Preparing for, and welcoming, a newborn into your home is one of life’s biggest life events. And while it’s full of joy and excitement, it comes with certain adult responsibilities beyond feeding, diaper changing and endless laundry.
Here are a few of our most important tips to help new and expecting parents stay legally and financially sound.
Update Your Will
The addition of a new child should prompt your review or creation of an estate plan. Your will or revocable trust will now need to detail who you would like to be guardian of your minor child, in the case of your unexpected death. In addition, a minor can’t inherit property outright, so there would need to be a structure in place, such as a descendants’ trust or payments to minor provision, to facilitate that process. If there is no procedure like this in place, there would have to be a supervised guardianship appointed by the court, in the unfortunate case that something happens to you.
Apply for a Birth Certificate and Social Security Number
A birth certificate and social security number are crucial for identification and employment purposes. These forms are available at most hospitals. You can also find them through your local county public health department. Once your application is approved and you have received the documents, make sure the records are accurate and kept in a secure and easily accessible location.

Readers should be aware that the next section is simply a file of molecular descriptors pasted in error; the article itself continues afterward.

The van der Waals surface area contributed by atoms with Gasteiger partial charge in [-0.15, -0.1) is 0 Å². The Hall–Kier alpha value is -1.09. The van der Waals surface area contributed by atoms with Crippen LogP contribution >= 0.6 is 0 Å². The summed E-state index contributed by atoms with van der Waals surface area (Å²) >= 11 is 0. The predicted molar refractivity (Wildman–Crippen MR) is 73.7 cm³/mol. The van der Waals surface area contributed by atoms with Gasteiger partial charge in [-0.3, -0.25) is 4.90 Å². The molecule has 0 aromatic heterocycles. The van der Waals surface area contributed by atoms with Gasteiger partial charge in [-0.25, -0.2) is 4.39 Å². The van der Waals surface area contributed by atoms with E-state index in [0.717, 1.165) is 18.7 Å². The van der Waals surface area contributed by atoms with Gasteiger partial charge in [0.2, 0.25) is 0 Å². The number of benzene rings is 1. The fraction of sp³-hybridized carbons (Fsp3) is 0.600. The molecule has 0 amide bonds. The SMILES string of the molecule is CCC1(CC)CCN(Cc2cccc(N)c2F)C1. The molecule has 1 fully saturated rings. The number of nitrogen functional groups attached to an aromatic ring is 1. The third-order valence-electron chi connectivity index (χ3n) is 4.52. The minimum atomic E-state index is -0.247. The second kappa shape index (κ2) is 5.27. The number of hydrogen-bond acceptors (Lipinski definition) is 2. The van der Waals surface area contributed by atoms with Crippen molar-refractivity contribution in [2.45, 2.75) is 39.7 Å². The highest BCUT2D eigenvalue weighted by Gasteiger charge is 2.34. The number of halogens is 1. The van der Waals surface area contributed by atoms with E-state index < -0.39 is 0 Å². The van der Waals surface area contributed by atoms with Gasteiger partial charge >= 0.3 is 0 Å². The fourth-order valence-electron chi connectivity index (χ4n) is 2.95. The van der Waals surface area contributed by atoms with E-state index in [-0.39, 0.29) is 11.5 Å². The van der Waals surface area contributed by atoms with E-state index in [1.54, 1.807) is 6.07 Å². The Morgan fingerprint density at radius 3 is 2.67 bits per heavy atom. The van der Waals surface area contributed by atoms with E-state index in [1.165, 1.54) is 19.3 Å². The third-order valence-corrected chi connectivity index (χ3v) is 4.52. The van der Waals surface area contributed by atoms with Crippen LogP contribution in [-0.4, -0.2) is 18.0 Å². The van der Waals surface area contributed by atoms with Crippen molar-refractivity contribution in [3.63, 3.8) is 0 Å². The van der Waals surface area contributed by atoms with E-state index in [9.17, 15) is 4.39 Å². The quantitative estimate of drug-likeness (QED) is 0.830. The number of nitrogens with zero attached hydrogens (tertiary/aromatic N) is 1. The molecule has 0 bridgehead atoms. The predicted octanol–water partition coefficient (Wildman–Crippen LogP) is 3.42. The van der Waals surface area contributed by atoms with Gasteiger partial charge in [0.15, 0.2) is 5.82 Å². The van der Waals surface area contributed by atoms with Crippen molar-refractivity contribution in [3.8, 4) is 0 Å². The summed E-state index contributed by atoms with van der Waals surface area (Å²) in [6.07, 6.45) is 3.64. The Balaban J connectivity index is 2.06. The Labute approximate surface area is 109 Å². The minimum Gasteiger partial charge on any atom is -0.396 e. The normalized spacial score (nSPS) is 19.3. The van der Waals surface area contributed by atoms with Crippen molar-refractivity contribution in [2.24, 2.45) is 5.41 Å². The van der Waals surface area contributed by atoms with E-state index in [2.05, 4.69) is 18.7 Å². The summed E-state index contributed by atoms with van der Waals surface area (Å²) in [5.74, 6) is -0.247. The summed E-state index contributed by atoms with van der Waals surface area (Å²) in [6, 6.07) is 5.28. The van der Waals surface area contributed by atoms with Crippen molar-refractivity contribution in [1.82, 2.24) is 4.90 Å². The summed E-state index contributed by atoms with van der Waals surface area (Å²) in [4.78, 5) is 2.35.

Consider Purchasing Additional Life Insurance
Life insurance is an important safeguard for new parents. Your life insurance provides a pretty quick payout after a death, and can supply much-needed liquidity to provide for your family. There are a lot of different types of life insurance (whole life vs term), and it’s best to talk with a financial planner about what plan suits your family and financial situation.
Consider a 529 Plan
It’s never too early to start saving for college. 529 plans are a great way to grow an investment tax-free, which can be used to fund qualified education expenses in the future. The good news about these accounts are that the beneficiary designation can be switched without a taxable event. So if one child gets a scholarship or doesn’t pursue college, the account can be used to pay for a different family member’s qualified education expenses.